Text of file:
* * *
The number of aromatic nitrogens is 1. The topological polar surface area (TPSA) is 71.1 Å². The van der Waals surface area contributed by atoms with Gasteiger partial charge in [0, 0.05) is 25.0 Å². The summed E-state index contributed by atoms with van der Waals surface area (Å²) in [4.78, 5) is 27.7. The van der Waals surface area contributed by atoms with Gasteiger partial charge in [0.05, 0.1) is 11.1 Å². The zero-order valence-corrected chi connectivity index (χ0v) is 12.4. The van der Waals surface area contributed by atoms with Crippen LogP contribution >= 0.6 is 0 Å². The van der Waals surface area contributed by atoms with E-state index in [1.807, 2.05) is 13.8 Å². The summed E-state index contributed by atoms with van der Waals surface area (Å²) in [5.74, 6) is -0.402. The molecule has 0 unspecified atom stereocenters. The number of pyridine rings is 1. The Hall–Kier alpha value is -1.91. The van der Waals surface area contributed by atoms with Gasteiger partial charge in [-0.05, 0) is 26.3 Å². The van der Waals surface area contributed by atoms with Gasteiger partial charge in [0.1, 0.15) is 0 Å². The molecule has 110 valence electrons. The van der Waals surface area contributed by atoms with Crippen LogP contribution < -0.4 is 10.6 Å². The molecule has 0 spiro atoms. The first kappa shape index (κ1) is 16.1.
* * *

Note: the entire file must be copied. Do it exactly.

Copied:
The number of aromatic nitrogens is 1. The topological polar surface area (TPSA) is 71.1 Å². The van der Waals surface area contributed by atoms with Gasteiger partial charge in [0, 0.05) is 25.0 Å². The summed E-state index contributed by atoms with van der Waals surface area (Å²) in [4.78, 5) is 27.7. The van der Waals surface area contributed by atoms with Gasteiger partial charge in [0.05, 0.1) is 11.1 Å². The zero-order valence-corrected chi connectivity index (χ0v) is 12.4. The van der Waals surface area contributed by atoms with Crippen LogP contribution >= 0.6 is 0 Å². The van der Waals surface area contributed by atoms with E-state index in [1.807, 2.05) is 13.8 Å². The summed E-state index contributed by atoms with van der Waals surface area (Å²) in [5.74, 6) is -0.402. The molecule has 0 unspecified atom stereocenters. The number of pyridine rings is 1. The Hall–Kier alpha value is -1.91. The van der Waals surface area contributed by atoms with Gasteiger partial charge in [-0.05, 0) is 26.3 Å². The van der Waals surface area contributed by atoms with Gasteiger partial charge in [0.1, 0.15) is 0 Å². The molecule has 110 valence electrons. The van der Waals surface area contributed by atoms with Crippen LogP contribution < -0.4 is 10.6 Å². The molecule has 0 spiro atoms. The first kappa shape index (κ1) is 16.1.